Q: Am I a bad teacher when I refuse to help my students?
A: No, you are NOT. Full stop.
As teachers we often hear about our students’ problems or some situations make our learners stop attending. It is in our nature that we want to help. There and then. Are we, however, really helping them?
We teach a lot of vulnerable adults or children from disadvantaged families or communities. Yes, they can suffer through lack of knowledge of their rights and responsibilities and/or inability to express their needs effectively. They need somebody who is able to identify and solve their problems but also to be able to prevent the problems from recurring or new problems from arising.
What about your teaching time? Is anyone else going to teach your class while you are dealing with a pastoral case? Also, what qualifications have you got? Oh, I see, so you are not a trained advisor who can deal with an immigration, homelessness, benefit, debt, housing, family or [you name it] issue? Legislations and policies change on a daily basis. Are you sure you are utilising all relevant, reliable and up-to-date resources to offer confidential, independent and impartial advice and assistance? What if the advice you offer is not the best for the individual you are supporting? Are you insured for that or do you log what help or advice you have offered (for the future reference)? Please remember, teachers are not trained advisors, therefore, giving any advice may put us at risk.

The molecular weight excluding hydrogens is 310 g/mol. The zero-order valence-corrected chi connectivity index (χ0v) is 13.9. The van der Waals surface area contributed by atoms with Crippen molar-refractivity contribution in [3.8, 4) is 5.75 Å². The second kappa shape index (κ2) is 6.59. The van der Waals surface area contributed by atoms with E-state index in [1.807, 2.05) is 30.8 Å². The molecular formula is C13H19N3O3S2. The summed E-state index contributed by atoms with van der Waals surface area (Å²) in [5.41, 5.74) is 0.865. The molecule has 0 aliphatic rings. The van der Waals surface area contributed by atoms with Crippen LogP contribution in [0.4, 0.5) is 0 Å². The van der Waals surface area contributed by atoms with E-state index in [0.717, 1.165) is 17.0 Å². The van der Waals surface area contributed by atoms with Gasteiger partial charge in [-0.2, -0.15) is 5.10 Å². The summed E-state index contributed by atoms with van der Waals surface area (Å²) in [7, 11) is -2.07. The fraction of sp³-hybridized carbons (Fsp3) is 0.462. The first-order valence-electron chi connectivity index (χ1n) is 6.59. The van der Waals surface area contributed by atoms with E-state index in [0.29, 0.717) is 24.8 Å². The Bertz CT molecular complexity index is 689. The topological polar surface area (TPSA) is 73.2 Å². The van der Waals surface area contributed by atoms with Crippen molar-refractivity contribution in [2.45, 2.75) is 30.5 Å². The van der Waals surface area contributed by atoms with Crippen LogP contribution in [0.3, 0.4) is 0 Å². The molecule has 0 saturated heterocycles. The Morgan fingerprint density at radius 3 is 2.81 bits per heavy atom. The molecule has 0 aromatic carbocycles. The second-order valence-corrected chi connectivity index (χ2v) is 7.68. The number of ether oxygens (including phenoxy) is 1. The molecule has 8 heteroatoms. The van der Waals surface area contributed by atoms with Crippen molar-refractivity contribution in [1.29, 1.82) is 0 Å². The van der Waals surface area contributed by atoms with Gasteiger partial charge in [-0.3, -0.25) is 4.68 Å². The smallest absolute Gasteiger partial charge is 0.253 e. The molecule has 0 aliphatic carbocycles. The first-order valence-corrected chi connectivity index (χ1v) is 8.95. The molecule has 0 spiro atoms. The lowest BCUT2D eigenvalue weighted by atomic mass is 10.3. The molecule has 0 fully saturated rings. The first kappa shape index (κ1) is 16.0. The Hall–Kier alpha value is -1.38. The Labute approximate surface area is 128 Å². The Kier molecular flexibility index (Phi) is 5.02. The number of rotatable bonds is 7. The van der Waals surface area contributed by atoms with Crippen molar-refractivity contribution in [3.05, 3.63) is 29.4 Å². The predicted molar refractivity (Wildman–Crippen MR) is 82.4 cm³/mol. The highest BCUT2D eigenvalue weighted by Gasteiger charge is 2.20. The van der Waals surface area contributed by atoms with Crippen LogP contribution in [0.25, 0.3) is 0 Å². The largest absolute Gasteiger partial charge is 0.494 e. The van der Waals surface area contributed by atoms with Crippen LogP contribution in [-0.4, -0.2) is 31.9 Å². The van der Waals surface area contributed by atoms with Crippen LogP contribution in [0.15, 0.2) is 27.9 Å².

So, next time, do not worry if you cannot help immediately. Encourage and try to empower your students/their parents. At the end of the day they need to prepare for living in the UK. Giving a list addresses of local organisations (eg. Citizen Advice Bureau in the UK) and where to access relevant services is the first step. Students can use Google translator (I know it is not perfect but can do the basic job), suggest they ask their friends to assist them, or suggest they see a multilingual advisor, if possible. Now, go and teach!